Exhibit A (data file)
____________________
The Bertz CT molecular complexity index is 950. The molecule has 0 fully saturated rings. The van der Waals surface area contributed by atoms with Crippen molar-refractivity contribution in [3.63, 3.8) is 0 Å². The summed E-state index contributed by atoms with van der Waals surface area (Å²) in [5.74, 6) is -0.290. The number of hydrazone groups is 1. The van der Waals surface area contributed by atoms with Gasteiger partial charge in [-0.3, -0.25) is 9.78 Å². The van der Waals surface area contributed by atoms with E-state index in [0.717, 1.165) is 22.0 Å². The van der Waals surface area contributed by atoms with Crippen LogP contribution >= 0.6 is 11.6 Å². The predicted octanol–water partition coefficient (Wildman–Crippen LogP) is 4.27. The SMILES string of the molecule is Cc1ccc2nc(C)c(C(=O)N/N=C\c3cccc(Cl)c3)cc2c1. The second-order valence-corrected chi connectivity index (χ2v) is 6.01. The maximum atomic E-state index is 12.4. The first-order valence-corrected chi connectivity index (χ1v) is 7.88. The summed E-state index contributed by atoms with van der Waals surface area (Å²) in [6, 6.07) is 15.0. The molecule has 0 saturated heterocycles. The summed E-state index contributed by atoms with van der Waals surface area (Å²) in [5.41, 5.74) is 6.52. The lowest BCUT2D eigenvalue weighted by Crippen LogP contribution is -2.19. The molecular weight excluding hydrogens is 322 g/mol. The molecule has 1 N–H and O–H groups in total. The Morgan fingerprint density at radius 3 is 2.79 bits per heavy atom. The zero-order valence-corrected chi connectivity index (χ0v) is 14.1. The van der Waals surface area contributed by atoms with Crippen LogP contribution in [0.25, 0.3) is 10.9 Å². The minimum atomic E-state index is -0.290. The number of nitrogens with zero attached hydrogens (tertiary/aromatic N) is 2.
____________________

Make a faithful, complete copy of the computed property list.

The Bertz CT molecular complexity index is 950. The molecule has 0 fully saturated rings. The van der Waals surface area contributed by atoms with Crippen molar-refractivity contribution in [3.63, 3.8) is 0 Å². The summed E-state index contributed by atoms with van der Waals surface area (Å²) in [5.74, 6) is -0.290. The number of hydrazone groups is 1. The van der Waals surface area contributed by atoms with Gasteiger partial charge in [-0.3, -0.25) is 9.78 Å². The van der Waals surface area contributed by atoms with E-state index in [0.717, 1.165) is 22.0 Å². The van der Waals surface area contributed by atoms with Crippen LogP contribution >= 0.6 is 11.6 Å². The predicted octanol–water partition coefficient (Wildman–Crippen LogP) is 4.27. The SMILES string of the molecule is Cc1ccc2nc(C)c(C(=O)N/N=C\c3cccc(Cl)c3)cc2c1. The second-order valence-corrected chi connectivity index (χ2v) is 6.01. The maximum atomic E-state index is 12.4. The first-order valence-corrected chi connectivity index (χ1v) is 7.88. The summed E-state index contributed by atoms with van der Waals surface area (Å²) in [6, 6.07) is 15.0. The molecule has 0 saturated heterocycles. The summed E-state index contributed by atoms with van der Waals surface area (Å²) in [5.41, 5.74) is 6.52. The lowest BCUT2D eigenvalue weighted by Crippen LogP contribution is -2.19. The molecular weight excluding hydrogens is 322 g/mol. The molecule has 1 N–H and O–H groups in total. The Morgan fingerprint density at radius 3 is 2.79 bits per heavy atom. The zero-order valence-corrected chi connectivity index (χ0v) is 14.1. The van der Waals surface area contributed by atoms with Crippen LogP contribution in [0.25, 0.3) is 10.9 Å². The minimum atomic E-state index is -0.290. The number of nitrogens with zero attached hydrogens (tertiary/aromatic N) is 2.